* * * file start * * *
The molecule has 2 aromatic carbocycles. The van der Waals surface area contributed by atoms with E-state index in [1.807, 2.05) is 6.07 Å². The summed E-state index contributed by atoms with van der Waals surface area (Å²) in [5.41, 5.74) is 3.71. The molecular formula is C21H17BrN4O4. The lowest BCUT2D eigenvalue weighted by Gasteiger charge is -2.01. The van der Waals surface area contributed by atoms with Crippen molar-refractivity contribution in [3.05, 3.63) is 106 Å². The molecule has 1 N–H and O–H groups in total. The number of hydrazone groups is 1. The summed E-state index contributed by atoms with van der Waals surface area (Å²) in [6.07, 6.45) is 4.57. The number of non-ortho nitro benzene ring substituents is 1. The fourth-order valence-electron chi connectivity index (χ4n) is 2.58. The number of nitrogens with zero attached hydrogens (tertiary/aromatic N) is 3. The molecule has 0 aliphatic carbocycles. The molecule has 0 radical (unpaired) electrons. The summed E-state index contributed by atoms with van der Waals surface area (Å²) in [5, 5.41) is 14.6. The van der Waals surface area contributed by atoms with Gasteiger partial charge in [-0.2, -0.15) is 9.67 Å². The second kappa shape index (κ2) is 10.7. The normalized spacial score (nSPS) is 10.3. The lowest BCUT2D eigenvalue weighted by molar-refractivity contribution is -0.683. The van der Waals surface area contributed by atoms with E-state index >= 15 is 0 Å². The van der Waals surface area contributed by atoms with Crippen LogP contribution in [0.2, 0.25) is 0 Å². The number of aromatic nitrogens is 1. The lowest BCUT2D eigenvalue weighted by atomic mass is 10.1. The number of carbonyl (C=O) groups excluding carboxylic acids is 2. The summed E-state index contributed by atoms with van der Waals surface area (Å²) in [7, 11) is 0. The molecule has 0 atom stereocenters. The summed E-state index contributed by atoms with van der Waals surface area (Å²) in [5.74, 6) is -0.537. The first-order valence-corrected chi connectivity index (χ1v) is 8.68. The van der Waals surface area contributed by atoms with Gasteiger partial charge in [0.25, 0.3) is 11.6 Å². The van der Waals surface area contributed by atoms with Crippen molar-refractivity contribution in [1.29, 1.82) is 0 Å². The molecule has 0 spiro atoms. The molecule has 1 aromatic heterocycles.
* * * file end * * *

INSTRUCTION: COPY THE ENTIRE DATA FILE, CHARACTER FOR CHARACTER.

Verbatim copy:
The molecule has 2 aromatic carbocycles. The van der Waals surface area contributed by atoms with E-state index in [1.807, 2.05) is 6.07 Å². The summed E-state index contributed by atoms with van der Waals surface area (Å²) in [5.41, 5.74) is 3.71. The molecular formula is C21H17BrN4O4. The lowest BCUT2D eigenvalue weighted by Gasteiger charge is -2.01. The van der Waals surface area contributed by atoms with Crippen molar-refractivity contribution in [3.05, 3.63) is 106 Å². The molecule has 1 N–H and O–H groups in total. The number of hydrazone groups is 1. The summed E-state index contributed by atoms with van der Waals surface area (Å²) in [6.07, 6.45) is 4.57. The number of non-ortho nitro benzene ring substituents is 1. The fourth-order valence-electron chi connectivity index (χ4n) is 2.58. The number of nitrogens with zero attached hydrogens (tertiary/aromatic N) is 3. The molecule has 0 aliphatic carbocycles. The molecule has 0 radical (unpaired) electrons. The summed E-state index contributed by atoms with van der Waals surface area (Å²) in [5, 5.41) is 14.6. The van der Waals surface area contributed by atoms with Gasteiger partial charge in [-0.2, -0.15) is 9.67 Å². The second kappa shape index (κ2) is 10.7. The normalized spacial score (nSPS) is 10.3. The lowest BCUT2D eigenvalue weighted by molar-refractivity contribution is -0.683. The van der Waals surface area contributed by atoms with E-state index >= 15 is 0 Å². The van der Waals surface area contributed by atoms with Crippen LogP contribution in [0.2, 0.25) is 0 Å². The number of aromatic nitrogens is 1. The lowest BCUT2D eigenvalue weighted by atomic mass is 10.1. The number of carbonyl (C=O) groups excluding carboxylic acids is 2. The summed E-state index contributed by atoms with van der Waals surface area (Å²) in [7, 11) is 0. The molecule has 0 atom stereocenters. The summed E-state index contributed by atoms with van der Waals surface area (Å²) in [5.74, 6) is -0.537. The first-order valence-corrected chi connectivity index (χ1v) is 8.68. The van der Waals surface area contributed by atoms with Gasteiger partial charge in [0.25, 0.3) is 11.6 Å². The van der Waals surface area contributed by atoms with Crippen molar-refractivity contribution in [1.29, 1.82) is 0 Å². The molecule has 0 spiro atoms. The molecule has 1 aromatic heterocycles.